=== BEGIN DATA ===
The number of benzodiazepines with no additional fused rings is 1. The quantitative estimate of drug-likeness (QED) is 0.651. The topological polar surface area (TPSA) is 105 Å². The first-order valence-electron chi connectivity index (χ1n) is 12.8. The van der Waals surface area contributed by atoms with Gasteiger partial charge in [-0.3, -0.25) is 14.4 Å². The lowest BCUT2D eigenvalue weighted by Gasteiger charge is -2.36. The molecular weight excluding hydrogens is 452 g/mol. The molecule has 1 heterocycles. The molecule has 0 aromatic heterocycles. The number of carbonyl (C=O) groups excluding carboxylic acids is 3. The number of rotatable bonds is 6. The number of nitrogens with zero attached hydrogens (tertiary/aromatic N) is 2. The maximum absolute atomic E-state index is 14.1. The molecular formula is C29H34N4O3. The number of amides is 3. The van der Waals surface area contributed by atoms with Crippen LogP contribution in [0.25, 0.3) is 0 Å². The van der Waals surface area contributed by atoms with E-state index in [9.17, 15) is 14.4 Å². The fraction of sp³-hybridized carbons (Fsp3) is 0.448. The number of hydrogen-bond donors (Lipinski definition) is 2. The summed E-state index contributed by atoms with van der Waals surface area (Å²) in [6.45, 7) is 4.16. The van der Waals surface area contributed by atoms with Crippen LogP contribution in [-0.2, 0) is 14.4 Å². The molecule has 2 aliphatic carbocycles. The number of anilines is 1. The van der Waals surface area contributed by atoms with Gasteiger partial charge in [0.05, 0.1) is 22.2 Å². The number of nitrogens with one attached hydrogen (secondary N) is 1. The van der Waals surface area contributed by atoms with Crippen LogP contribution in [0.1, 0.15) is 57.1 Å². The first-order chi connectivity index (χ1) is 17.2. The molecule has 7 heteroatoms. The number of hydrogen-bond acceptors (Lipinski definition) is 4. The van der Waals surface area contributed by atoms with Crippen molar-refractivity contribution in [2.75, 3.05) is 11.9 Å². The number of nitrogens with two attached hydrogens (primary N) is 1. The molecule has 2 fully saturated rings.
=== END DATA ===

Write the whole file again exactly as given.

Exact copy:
The number of benzodiazepines with no additional fused rings is 1. The quantitative estimate of drug-likeness (QED) is 0.651. The topological polar surface area (TPSA) is 105 Å². The first-order valence-electron chi connectivity index (χ1n) is 12.8. The van der Waals surface area contributed by atoms with Gasteiger partial charge in [-0.3, -0.25) is 14.4 Å². The lowest BCUT2D eigenvalue weighted by Gasteiger charge is -2.36. The molecular weight excluding hydrogens is 452 g/mol. The molecule has 1 heterocycles. The molecule has 0 aromatic heterocycles. The number of carbonyl (C=O) groups excluding carboxylic acids is 3. The number of rotatable bonds is 6. The number of nitrogens with zero attached hydrogens (tertiary/aromatic N) is 2. The maximum absolute atomic E-state index is 14.1. The molecular formula is C29H34N4O3. The number of amides is 3. The van der Waals surface area contributed by atoms with Crippen LogP contribution in [0.25, 0.3) is 0 Å². The van der Waals surface area contributed by atoms with E-state index in [9.17, 15) is 14.4 Å². The fraction of sp³-hybridized carbons (Fsp3) is 0.448. The number of hydrogen-bond donors (Lipinski definition) is 2. The summed E-state index contributed by atoms with van der Waals surface area (Å²) in [6.45, 7) is 4.16. The van der Waals surface area contributed by atoms with Crippen LogP contribution in [-0.2, 0) is 14.4 Å². The molecule has 2 aliphatic carbocycles. The number of anilines is 1. The van der Waals surface area contributed by atoms with Gasteiger partial charge in [0.05, 0.1) is 22.2 Å². The number of nitrogens with one attached hydrogen (secondary N) is 1. The van der Waals surface area contributed by atoms with Crippen LogP contribution in [0.1, 0.15) is 57.1 Å². The first-order chi connectivity index (χ1) is 17.2. The molecule has 7 heteroatoms. The number of hydrogen-bond acceptors (Lipinski definition) is 4. The van der Waals surface area contributed by atoms with Crippen molar-refractivity contribution in [2.75, 3.05) is 11.9 Å². The number of nitrogens with two attached hydrogens (primary N) is 1. The molecule has 2 fully saturated rings.